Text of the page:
William Gibson’s last three novels (starting with Pattern Recognition back in 2003) are essential reading, in my opinion, for anybody who’s into New Media these days.  They’re all set in the modern day, though the characters are decidedly sci-fi– hackers, marketing execs (hackers of a sort), graphic designers, fashion designers, filmmakers, and so on–generally controllers and creators of information.

So, on one level these books (and I sincerely recommend you start with Pattern Recognition) serve as commentary on our jacked-in, post 9/11, etc., society, but on quite another, more immediate–and I think gratifying–level Gibson just uses these themes as an occasion to produce some incredibly focused, almost morbidly precise writing.  The density of his prose can be a little daunting at first, but once you get into the swing of things it’s quite good.  A little vacuous at times, definitely show-offish at others, but on the whole simply delightful.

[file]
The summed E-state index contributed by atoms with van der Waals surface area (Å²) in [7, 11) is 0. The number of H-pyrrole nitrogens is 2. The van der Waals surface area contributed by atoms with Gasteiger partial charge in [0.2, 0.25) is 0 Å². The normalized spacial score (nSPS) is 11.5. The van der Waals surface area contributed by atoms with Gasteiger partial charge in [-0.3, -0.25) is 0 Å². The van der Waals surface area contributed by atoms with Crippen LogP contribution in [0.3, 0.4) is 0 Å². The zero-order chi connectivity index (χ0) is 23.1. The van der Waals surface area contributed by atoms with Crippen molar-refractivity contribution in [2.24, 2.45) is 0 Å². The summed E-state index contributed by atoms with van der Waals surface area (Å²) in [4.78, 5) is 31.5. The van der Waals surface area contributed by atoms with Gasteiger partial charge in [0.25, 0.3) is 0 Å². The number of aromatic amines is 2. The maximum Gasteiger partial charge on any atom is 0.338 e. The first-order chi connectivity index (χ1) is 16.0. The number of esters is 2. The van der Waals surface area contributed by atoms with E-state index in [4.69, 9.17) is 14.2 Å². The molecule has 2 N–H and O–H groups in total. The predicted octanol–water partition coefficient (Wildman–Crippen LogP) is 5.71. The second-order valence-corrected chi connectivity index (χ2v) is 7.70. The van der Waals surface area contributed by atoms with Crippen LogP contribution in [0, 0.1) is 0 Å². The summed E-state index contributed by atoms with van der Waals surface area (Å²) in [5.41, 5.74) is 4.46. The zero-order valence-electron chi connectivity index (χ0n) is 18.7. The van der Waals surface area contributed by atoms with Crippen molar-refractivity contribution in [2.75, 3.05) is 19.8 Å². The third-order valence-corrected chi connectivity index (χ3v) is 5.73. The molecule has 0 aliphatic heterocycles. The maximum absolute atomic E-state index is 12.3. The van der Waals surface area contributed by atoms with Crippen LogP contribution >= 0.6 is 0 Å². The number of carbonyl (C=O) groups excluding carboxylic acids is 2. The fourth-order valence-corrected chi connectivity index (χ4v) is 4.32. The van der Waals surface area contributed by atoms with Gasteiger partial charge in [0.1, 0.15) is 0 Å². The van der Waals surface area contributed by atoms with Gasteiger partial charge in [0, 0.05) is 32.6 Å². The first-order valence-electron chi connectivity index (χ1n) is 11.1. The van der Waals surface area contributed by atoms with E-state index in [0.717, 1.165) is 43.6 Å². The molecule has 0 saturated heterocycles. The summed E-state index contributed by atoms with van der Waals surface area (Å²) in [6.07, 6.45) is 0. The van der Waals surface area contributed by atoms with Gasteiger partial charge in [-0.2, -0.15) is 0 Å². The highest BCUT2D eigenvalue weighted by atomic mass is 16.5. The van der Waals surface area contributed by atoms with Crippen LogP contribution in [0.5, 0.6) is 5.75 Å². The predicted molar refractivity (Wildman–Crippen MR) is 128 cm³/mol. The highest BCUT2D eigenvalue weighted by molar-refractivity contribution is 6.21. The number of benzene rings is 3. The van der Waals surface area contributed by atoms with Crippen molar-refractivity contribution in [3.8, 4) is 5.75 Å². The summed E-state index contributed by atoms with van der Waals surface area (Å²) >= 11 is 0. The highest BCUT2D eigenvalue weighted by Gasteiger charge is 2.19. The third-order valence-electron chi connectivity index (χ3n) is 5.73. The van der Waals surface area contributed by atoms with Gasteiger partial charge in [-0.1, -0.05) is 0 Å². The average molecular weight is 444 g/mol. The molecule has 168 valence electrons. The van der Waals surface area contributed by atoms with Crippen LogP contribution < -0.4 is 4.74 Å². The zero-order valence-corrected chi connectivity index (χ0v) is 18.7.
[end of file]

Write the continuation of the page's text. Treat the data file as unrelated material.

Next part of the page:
A bit like wine-tasting perhaps–the kind where you have to spit out the wine after a few seconds.  It’s ridiculously good sometimes–the prose seems almost calibrated to induce a kind of lyrical hypersensitivity in the reader–but on the whole it lacks heart, and leaves one feeling not a little empty.

Reviews:

Av Club

NYTimes

P.S. If you’re into fashion, Gibson’s descriptions are basically candy.  Finely textured, gunmetal-black candy.

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